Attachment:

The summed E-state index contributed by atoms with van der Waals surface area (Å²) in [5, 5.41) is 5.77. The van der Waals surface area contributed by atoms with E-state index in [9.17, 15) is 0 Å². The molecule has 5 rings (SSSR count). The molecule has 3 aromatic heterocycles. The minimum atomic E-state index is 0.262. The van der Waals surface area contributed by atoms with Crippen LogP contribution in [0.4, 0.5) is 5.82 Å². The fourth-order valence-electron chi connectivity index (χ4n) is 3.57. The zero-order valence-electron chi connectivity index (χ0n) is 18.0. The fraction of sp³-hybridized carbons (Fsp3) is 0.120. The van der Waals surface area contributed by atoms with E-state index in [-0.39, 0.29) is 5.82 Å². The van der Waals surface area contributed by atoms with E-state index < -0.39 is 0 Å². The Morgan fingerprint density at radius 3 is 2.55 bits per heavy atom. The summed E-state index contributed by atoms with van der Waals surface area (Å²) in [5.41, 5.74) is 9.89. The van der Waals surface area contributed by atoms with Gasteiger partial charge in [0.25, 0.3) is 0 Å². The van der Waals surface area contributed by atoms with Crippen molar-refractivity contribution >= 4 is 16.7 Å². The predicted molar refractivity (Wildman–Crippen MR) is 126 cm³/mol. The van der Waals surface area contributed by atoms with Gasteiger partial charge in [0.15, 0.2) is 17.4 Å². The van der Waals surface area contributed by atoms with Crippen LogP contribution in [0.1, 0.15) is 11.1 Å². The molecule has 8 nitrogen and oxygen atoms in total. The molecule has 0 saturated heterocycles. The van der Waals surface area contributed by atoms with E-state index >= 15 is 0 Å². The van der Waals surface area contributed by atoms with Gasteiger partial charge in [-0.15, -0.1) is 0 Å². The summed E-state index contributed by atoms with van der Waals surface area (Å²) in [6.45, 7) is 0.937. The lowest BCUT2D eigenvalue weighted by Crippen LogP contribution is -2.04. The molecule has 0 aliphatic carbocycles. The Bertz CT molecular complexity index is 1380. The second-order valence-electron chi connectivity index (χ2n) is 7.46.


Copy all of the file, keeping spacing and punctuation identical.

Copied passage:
The summed E-state index contributed by atoms with van der Waals surface area (Å²) in [5, 5.41) is 5.77. The van der Waals surface area contributed by atoms with E-state index in [9.17, 15) is 0 Å². The molecule has 5 rings (SSSR count). The molecule has 3 aromatic heterocycles. The minimum atomic E-state index is 0.262. The van der Waals surface area contributed by atoms with Crippen LogP contribution in [0.4, 0.5) is 5.82 Å². The fourth-order valence-electron chi connectivity index (χ4n) is 3.57. The zero-order valence-electron chi connectivity index (χ0n) is 18.0. The fraction of sp³-hybridized carbons (Fsp3) is 0.120. The van der Waals surface area contributed by atoms with E-state index in [-0.39, 0.29) is 5.82 Å². The van der Waals surface area contributed by atoms with E-state index < -0.39 is 0 Å². The Morgan fingerprint density at radius 3 is 2.55 bits per heavy atom. The summed E-state index contributed by atoms with van der Waals surface area (Å²) in [5.41, 5.74) is 9.89. The van der Waals surface area contributed by atoms with Gasteiger partial charge in [0.25, 0.3) is 0 Å². The van der Waals surface area contributed by atoms with Crippen molar-refractivity contribution >= 4 is 16.7 Å². The predicted molar refractivity (Wildman–Crippen MR) is 126 cm³/mol. The van der Waals surface area contributed by atoms with Gasteiger partial charge in [0.15, 0.2) is 17.4 Å². The van der Waals surface area contributed by atoms with Crippen LogP contribution in [0.1, 0.15) is 11.1 Å². The molecule has 8 nitrogen and oxygen atoms in total. The molecule has 0 saturated heterocycles. The van der Waals surface area contributed by atoms with E-state index >= 15 is 0 Å². The van der Waals surface area contributed by atoms with Gasteiger partial charge in [-0.15, -0.1) is 0 Å². The summed E-state index contributed by atoms with van der Waals surface area (Å²) in [6.45, 7) is 0.937. The lowest BCUT2D eigenvalue weighted by Crippen LogP contribution is -2.04. The molecule has 0 aliphatic carbocycles. The Bertz CT molecular complexity index is 1380. The second-order valence-electron chi connectivity index (χ2n) is 7.46.